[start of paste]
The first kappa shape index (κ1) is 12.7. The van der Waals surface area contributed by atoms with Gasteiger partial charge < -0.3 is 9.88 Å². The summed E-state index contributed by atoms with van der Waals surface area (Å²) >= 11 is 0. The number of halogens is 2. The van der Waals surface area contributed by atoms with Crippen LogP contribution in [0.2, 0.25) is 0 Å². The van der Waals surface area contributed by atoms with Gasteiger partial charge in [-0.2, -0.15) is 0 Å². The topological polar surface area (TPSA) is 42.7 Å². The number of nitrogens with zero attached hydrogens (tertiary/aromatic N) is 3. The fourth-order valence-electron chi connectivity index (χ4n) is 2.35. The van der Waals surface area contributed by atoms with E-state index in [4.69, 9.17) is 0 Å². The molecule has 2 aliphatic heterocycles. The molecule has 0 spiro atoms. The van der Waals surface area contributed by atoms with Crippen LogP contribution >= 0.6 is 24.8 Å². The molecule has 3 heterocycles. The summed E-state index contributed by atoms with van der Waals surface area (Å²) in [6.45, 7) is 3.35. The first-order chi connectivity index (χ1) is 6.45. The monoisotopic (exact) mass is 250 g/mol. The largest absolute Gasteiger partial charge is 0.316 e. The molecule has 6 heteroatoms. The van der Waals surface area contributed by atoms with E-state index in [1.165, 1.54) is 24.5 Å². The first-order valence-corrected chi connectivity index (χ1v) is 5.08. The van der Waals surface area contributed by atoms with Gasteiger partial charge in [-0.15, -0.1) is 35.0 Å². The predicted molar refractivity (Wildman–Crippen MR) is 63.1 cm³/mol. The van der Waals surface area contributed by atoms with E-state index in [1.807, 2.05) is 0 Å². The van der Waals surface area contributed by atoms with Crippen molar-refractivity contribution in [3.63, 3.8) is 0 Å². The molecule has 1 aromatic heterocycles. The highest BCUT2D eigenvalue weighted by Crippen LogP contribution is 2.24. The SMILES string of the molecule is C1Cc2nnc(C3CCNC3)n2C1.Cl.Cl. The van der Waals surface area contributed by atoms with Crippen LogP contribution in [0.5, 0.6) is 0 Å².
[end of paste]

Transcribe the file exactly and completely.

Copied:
The first kappa shape index (κ1) is 12.7. The van der Waals surface area contributed by atoms with Gasteiger partial charge < -0.3 is 9.88 Å². The summed E-state index contributed by atoms with van der Waals surface area (Å²) >= 11 is 0. The number of halogens is 2. The van der Waals surface area contributed by atoms with Crippen LogP contribution in [0.2, 0.25) is 0 Å². The van der Waals surface area contributed by atoms with Gasteiger partial charge in [-0.2, -0.15) is 0 Å². The topological polar surface area (TPSA) is 42.7 Å². The number of nitrogens with zero attached hydrogens (tertiary/aromatic N) is 3. The fourth-order valence-electron chi connectivity index (χ4n) is 2.35. The van der Waals surface area contributed by atoms with E-state index in [4.69, 9.17) is 0 Å². The molecule has 2 aliphatic heterocycles. The molecule has 0 spiro atoms. The van der Waals surface area contributed by atoms with Crippen LogP contribution >= 0.6 is 24.8 Å². The molecule has 3 heterocycles. The summed E-state index contributed by atoms with van der Waals surface area (Å²) in [6.45, 7) is 3.35. The first-order chi connectivity index (χ1) is 6.45. The monoisotopic (exact) mass is 250 g/mol. The largest absolute Gasteiger partial charge is 0.316 e. The molecule has 6 heteroatoms. The van der Waals surface area contributed by atoms with E-state index in [1.165, 1.54) is 24.5 Å². The first-order valence-corrected chi connectivity index (χ1v) is 5.08. The van der Waals surface area contributed by atoms with Gasteiger partial charge in [-0.15, -0.1) is 35.0 Å². The predicted molar refractivity (Wildman–Crippen MR) is 63.1 cm³/mol. The van der Waals surface area contributed by atoms with E-state index in [1.807, 2.05) is 0 Å². The van der Waals surface area contributed by atoms with Crippen molar-refractivity contribution in [3.63, 3.8) is 0 Å². The molecule has 1 aromatic heterocycles. The highest BCUT2D eigenvalue weighted by Crippen LogP contribution is 2.24. The SMILES string of the molecule is C1Cc2nnc(C3CCNC3)n2C1.Cl.Cl. The van der Waals surface area contributed by atoms with Crippen LogP contribution in [0.5, 0.6) is 0 Å².